There was plenty of boozing at last night’s Web Wednesday but not before we all got stuck into the curious Microsoft-Yahoo deal which promises to bring the fight to Google.
On the panel for the discussion was Integricity executive director Warren Tan, Carat managing director Roy Tan, and Media Prima’s GM business development and strategy Navonil Roy.
So, what do the guys think about the deal which basically sees Microsoft take over Yahoo’s search operations in exchange for some value?
Carat’s Roy Tan described Google as a “frienemy” and said the partnership was a good idea because anything that brings more competition to the market is a good thing.
“Google has so much of our information that it’s scary,” he said.
While Alt Media’s Paul Moss got involved and added that it was good Microsoft’s Bing gives you a different set of results from Google because “you don’t always get what you want from Google.”
I asked the panel whether they thought the deal showed Yahoo had given up on search and that Microsoft with Bing, and the upcoming Windows 7, was now back -- I got varied responses.
However Media Prima’s Roy did say he thought “Yahoo had walked out of the search space” which we all know is a highly lucrative market globally.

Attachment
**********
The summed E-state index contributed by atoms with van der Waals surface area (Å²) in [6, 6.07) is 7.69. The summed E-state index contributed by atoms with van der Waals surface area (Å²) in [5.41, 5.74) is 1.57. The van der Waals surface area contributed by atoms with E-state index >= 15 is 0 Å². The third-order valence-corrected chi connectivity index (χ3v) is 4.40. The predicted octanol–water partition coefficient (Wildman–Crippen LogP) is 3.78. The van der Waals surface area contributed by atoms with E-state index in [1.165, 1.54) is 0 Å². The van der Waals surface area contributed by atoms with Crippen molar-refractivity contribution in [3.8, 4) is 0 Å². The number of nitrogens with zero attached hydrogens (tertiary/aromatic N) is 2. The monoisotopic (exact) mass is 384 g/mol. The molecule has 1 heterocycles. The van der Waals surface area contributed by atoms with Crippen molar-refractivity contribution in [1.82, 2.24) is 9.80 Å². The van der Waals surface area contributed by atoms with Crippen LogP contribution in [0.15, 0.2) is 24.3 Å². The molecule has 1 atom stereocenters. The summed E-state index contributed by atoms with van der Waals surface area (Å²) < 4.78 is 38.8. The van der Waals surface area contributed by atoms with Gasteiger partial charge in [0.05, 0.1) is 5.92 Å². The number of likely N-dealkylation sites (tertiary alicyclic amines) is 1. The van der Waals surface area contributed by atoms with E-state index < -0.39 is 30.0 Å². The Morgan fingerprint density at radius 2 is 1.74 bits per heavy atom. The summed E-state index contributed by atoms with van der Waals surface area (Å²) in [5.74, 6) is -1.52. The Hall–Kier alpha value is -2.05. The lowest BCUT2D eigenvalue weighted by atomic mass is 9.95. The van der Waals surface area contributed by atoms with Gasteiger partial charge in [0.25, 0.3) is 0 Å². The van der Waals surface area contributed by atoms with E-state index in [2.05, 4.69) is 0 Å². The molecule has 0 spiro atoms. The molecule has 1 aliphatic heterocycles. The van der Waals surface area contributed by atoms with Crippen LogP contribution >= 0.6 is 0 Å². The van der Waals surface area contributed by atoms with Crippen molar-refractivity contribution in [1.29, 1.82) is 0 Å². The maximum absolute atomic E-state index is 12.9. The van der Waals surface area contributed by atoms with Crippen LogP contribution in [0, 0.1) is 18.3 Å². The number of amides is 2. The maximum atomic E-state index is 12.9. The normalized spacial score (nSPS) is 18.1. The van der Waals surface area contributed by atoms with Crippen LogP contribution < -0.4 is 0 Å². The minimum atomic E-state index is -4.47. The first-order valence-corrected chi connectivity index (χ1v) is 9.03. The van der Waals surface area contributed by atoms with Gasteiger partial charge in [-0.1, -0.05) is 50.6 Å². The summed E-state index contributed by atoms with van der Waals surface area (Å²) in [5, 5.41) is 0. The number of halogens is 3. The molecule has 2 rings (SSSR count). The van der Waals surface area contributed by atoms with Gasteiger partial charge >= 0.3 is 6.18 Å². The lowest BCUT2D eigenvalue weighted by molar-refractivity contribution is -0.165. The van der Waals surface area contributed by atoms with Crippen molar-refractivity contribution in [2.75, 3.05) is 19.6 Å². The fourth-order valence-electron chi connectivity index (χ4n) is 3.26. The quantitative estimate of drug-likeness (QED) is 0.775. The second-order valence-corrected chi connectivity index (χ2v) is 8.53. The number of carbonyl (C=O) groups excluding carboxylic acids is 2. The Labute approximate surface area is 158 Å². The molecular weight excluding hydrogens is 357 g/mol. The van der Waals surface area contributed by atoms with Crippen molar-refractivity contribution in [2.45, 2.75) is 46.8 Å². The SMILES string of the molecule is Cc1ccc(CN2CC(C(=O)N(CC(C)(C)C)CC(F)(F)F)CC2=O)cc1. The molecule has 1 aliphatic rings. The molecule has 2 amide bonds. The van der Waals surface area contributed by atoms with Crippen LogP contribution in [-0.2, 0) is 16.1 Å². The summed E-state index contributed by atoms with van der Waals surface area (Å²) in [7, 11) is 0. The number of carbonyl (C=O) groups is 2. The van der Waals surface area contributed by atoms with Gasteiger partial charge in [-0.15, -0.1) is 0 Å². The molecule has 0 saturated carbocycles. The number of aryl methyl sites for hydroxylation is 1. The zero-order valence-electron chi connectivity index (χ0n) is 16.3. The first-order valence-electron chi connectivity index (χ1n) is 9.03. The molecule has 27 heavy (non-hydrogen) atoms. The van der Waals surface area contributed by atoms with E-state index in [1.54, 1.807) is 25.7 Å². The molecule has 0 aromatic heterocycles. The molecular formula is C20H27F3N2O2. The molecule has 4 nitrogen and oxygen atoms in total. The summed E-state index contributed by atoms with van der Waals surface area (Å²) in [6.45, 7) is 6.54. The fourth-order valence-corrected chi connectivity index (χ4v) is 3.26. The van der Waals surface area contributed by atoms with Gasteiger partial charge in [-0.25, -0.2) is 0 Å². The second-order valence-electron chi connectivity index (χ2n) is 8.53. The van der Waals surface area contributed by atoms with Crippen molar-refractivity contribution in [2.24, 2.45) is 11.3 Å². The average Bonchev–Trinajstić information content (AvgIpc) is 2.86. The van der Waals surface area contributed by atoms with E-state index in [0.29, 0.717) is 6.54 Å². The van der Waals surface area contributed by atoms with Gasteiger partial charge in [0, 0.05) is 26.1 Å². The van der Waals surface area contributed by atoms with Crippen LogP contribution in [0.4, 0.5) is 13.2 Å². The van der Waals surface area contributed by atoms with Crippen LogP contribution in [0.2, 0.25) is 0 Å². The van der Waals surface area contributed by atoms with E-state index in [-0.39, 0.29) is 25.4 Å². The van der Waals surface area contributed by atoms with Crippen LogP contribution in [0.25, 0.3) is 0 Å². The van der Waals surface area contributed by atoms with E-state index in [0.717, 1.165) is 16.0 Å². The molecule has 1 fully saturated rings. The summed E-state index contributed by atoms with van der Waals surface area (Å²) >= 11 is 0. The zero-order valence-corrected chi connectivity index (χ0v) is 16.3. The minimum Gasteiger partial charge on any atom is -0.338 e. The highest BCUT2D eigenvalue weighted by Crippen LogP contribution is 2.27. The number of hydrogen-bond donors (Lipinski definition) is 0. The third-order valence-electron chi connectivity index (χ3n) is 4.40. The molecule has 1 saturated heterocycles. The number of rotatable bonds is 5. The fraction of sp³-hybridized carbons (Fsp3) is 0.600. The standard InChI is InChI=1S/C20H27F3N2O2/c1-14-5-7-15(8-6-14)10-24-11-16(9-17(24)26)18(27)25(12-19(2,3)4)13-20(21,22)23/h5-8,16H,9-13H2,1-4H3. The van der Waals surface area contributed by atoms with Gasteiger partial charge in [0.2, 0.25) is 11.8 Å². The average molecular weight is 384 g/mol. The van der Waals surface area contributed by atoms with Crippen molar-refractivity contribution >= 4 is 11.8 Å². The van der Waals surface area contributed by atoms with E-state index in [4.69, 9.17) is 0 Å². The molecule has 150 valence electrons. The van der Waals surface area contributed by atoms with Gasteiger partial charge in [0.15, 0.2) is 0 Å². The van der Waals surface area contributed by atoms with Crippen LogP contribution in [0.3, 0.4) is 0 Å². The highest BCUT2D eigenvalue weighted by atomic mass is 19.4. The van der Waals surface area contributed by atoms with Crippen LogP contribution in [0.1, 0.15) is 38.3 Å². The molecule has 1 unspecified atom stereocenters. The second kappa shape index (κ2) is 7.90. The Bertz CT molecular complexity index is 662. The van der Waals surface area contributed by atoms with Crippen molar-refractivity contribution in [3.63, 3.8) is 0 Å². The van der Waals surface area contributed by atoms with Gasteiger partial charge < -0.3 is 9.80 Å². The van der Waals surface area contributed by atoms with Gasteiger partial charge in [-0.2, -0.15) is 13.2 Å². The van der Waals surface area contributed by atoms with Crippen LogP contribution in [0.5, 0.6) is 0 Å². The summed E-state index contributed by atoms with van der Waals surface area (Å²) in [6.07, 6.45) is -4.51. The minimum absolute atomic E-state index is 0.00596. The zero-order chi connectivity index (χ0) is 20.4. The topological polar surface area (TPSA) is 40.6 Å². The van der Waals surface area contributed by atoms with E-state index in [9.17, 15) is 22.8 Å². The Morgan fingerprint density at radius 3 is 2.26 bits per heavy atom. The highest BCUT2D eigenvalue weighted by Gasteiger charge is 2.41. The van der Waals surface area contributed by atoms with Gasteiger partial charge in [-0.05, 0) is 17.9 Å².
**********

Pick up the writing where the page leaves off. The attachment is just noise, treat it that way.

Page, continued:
My own thoughts is the deal is good news for Microsoft because it will help propel them forward in markets which they haven’t been performing very well in – search and online advertising.
Plus when the news was announced, it was Yahoo’s stock that went down while Microsoft went up which goes to show what Yahoo shareholders think of the deal.
Sure, Yahoo doesn’t need to invest in search anymore which will make them more profitable but they are breaking up their search team – the guys who built something great – and if they want to be a top internet company they need smart guys like that around.
Anyways back at Web Wednesday and the conversation swiftly turned to Twitter.
“Twitter democratises search,” Integricity executive director, Warren Tan said.
Tan reckons because of this he would put Twitter on par with Google and that he trusts Twitter search more. But Carat’s Roy Tan argued it was a case of search for information versus search for opinion.
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